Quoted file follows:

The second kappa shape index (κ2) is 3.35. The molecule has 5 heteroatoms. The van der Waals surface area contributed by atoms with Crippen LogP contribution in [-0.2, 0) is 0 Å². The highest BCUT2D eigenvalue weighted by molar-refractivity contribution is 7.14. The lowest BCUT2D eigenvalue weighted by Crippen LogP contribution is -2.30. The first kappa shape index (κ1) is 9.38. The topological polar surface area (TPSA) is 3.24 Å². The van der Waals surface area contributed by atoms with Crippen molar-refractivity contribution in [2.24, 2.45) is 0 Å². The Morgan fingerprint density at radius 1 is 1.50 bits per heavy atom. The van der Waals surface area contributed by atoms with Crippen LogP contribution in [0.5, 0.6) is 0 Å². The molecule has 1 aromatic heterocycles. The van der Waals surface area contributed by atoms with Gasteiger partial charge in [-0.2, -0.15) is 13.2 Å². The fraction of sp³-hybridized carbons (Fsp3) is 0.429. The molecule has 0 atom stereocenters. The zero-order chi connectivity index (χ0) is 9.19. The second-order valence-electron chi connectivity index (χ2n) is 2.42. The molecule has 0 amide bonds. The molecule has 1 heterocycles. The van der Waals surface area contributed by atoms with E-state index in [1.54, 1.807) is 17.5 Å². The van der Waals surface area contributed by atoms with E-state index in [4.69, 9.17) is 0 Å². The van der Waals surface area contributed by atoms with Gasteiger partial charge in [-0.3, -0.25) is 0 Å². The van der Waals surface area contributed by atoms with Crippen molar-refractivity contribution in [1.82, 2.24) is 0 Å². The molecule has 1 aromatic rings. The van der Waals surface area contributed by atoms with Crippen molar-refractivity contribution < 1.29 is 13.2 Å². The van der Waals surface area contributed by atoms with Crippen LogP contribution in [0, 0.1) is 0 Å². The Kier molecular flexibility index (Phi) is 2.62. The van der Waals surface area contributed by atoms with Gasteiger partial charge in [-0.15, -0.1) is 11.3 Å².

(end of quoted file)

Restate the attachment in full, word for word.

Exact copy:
The second kappa shape index (κ2) is 3.35. The molecule has 5 heteroatoms. The van der Waals surface area contributed by atoms with Crippen LogP contribution in [-0.2, 0) is 0 Å². The highest BCUT2D eigenvalue weighted by molar-refractivity contribution is 7.14. The lowest BCUT2D eigenvalue weighted by Crippen LogP contribution is -2.30. The first kappa shape index (κ1) is 9.38. The topological polar surface area (TPSA) is 3.24 Å². The van der Waals surface area contributed by atoms with Crippen molar-refractivity contribution in [2.24, 2.45) is 0 Å². The Morgan fingerprint density at radius 1 is 1.50 bits per heavy atom. The van der Waals surface area contributed by atoms with Crippen LogP contribution in [0.5, 0.6) is 0 Å². The molecule has 1 aromatic heterocycles. The van der Waals surface area contributed by atoms with Gasteiger partial charge in [-0.2, -0.15) is 13.2 Å². The fraction of sp³-hybridized carbons (Fsp3) is 0.429. The molecule has 0 atom stereocenters. The zero-order chi connectivity index (χ0) is 9.19. The second-order valence-electron chi connectivity index (χ2n) is 2.42. The molecule has 0 amide bonds. The molecule has 1 heterocycles. The van der Waals surface area contributed by atoms with E-state index in [1.54, 1.807) is 17.5 Å². The van der Waals surface area contributed by atoms with E-state index in [4.69, 9.17) is 0 Å². The van der Waals surface area contributed by atoms with Gasteiger partial charge in [-0.3, -0.25) is 0 Å². The van der Waals surface area contributed by atoms with Crippen molar-refractivity contribution in [1.82, 2.24) is 0 Å². The molecule has 1 aromatic rings. The van der Waals surface area contributed by atoms with Crippen molar-refractivity contribution < 1.29 is 13.2 Å². The van der Waals surface area contributed by atoms with Crippen LogP contribution in [0, 0.1) is 0 Å². The Kier molecular flexibility index (Phi) is 2.62. The van der Waals surface area contributed by atoms with Gasteiger partial charge in [-0.15, -0.1) is 11.3 Å².